|Holding my college's publication, Campus Chronicle|
While my mother was visiting we took a serendipitous trip to my Alma Mater. It had been nearly two years since I had last visited - part of me had wanted to visit, and another part of me was resisting it. I knew that many changes had taken place since I had left, and I was worried that I would feel like a stranger in that was really one of the true places I considered home.
|H&M metallic sweater, F21 belt, DIY skirt, Old Navy flats, Banana Republic silk scarf, Anthropologie purse that I bought while attending this college!|
I am so lucky to have attended college in such a beautiful area. Nestled in the heart of the Napa Valley, tucked in between mountains and ever changing leaves of the surrounding grape vines, Pacific Union College will always have a (large) piece of my heart. When we arrived all the familiar scents of the trees and fresh air brought me crashing back to all my experiences. I did so much growing up on this campus; and with that came many growing pains. Of course there were fun times too: Christmas caroling (bikinis and Uggs!), voice lessons in Paulin, Marla and our adventures as roommates, being the default "free guest" with Mr. Morphis on class museum trips in the city, taking every history class Dr. Douglas offered ( and only 5 classes short of a major - why? Because she didn't teach those 5 classes), Megan and our live Christmas tree, and of course churning those 10 page Honors midterm papers out 5 hours before they were due ...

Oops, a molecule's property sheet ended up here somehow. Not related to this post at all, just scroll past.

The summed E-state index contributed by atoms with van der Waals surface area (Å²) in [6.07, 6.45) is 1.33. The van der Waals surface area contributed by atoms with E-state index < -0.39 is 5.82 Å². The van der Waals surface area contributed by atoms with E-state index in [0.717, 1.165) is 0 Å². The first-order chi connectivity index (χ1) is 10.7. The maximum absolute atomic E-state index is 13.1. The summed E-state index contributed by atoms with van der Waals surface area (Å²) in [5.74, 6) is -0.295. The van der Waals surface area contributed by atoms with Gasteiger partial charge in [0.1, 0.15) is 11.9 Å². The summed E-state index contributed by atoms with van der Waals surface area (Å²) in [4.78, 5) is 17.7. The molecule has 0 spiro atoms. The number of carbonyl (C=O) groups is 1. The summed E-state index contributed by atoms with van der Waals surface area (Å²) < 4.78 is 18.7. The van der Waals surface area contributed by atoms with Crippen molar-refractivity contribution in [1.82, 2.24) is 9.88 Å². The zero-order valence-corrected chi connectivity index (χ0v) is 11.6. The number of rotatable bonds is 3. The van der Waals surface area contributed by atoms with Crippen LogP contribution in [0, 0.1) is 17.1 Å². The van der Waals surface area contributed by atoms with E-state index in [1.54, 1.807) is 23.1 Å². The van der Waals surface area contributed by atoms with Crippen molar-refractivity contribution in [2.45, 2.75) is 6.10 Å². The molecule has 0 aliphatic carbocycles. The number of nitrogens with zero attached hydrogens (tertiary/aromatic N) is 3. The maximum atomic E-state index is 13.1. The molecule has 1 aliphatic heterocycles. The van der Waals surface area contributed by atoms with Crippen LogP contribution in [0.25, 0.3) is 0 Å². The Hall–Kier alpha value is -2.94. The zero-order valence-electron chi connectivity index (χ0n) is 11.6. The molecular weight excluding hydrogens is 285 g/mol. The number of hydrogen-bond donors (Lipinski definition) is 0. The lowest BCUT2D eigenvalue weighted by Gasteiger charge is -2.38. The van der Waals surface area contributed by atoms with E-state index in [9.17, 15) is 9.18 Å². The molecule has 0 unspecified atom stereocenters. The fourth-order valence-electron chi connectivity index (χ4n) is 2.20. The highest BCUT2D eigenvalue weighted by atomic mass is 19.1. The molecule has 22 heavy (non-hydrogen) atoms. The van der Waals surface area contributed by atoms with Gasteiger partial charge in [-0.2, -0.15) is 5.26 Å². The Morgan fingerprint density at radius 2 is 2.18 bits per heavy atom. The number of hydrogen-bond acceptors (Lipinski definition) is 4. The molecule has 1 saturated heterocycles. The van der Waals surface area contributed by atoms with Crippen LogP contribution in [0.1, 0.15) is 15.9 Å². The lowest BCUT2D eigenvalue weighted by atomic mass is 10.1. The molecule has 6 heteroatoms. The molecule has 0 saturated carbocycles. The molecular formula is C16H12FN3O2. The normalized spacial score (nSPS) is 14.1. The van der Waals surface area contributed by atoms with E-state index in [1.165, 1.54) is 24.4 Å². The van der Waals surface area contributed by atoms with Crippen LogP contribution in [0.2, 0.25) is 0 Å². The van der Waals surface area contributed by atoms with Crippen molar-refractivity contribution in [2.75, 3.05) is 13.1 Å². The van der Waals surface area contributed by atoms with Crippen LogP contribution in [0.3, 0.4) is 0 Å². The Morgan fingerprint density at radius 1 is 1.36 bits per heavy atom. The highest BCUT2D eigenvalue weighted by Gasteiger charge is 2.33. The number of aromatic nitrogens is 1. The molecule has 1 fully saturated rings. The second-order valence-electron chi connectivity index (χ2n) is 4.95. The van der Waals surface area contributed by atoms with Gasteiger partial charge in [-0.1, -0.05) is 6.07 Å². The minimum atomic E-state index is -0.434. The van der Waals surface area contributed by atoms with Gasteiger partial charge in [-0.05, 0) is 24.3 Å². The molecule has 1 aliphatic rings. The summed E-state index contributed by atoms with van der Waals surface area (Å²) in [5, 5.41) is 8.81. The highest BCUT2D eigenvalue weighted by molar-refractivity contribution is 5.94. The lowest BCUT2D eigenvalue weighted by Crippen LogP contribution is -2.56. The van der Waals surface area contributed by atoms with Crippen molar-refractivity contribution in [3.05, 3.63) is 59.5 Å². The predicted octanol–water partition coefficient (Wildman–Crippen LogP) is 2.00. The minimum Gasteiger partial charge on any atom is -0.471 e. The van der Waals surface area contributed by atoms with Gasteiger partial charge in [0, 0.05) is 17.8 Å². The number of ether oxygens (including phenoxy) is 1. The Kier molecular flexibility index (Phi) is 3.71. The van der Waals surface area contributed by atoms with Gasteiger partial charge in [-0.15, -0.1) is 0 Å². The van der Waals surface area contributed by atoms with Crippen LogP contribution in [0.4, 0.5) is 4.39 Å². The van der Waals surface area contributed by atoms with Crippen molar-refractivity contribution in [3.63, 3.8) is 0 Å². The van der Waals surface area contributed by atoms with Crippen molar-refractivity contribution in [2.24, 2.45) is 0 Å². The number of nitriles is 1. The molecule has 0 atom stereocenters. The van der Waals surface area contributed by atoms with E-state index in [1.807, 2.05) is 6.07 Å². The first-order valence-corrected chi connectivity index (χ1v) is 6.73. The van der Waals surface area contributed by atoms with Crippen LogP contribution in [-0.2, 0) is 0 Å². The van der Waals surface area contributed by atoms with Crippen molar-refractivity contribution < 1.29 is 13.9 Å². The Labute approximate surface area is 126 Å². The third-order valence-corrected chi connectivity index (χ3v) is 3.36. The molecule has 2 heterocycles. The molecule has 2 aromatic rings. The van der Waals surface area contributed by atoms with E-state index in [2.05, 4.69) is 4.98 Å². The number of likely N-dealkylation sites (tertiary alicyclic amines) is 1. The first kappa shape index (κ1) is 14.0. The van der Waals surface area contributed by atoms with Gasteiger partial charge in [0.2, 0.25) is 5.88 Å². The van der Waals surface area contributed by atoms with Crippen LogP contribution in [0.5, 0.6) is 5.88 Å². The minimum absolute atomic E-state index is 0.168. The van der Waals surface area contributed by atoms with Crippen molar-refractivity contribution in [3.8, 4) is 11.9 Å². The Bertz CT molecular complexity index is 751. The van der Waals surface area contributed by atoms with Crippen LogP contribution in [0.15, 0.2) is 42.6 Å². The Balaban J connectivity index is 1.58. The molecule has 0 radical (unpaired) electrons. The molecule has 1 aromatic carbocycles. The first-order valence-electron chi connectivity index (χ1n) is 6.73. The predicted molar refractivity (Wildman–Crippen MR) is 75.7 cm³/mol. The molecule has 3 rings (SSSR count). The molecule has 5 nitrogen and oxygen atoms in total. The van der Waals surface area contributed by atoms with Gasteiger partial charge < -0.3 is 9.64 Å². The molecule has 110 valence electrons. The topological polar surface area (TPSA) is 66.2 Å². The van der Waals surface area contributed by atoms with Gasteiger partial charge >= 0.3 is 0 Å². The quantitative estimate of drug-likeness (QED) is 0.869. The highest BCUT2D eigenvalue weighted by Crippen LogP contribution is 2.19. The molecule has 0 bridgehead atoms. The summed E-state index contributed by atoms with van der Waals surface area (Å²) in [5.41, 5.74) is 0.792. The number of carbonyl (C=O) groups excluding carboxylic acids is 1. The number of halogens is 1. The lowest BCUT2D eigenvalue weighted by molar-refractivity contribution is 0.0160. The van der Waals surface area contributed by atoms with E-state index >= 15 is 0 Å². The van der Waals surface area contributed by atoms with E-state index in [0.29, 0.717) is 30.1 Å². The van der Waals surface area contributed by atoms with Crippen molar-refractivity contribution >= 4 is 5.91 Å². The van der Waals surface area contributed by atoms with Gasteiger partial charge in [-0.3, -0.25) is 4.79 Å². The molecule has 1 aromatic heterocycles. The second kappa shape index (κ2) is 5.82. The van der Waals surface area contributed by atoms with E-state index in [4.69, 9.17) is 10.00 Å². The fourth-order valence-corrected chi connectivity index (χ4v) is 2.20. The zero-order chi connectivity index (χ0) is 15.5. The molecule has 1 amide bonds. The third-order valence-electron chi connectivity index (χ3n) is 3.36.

When I saw many of the renovations, it actually brought me close to tears: not only did I not recognize any of the students faces, I now no longer recognized many of the once familiar places on campus. When I visited my beloved faculty, it took them a few seconds to remember me (maybe it was the hair?). I could feel a knot in my stomach begin to grow: was it true? Could one never return home? What had once been mine: my dorm room, my spot in the cafeteria, my job of 4 years at the Rassmussen Art Gallery - now belonged to a entirely new generation of students.
I eventually ran into a friend - quite possibly the last familiar thread in the woven tapestry of future and past. While I don't know the answer to our ability to return home, I will have to hold on to the hope that home rests in memory: the ability to see and remember; to know that perhaps home isn't a physical place, but a space in our hearts.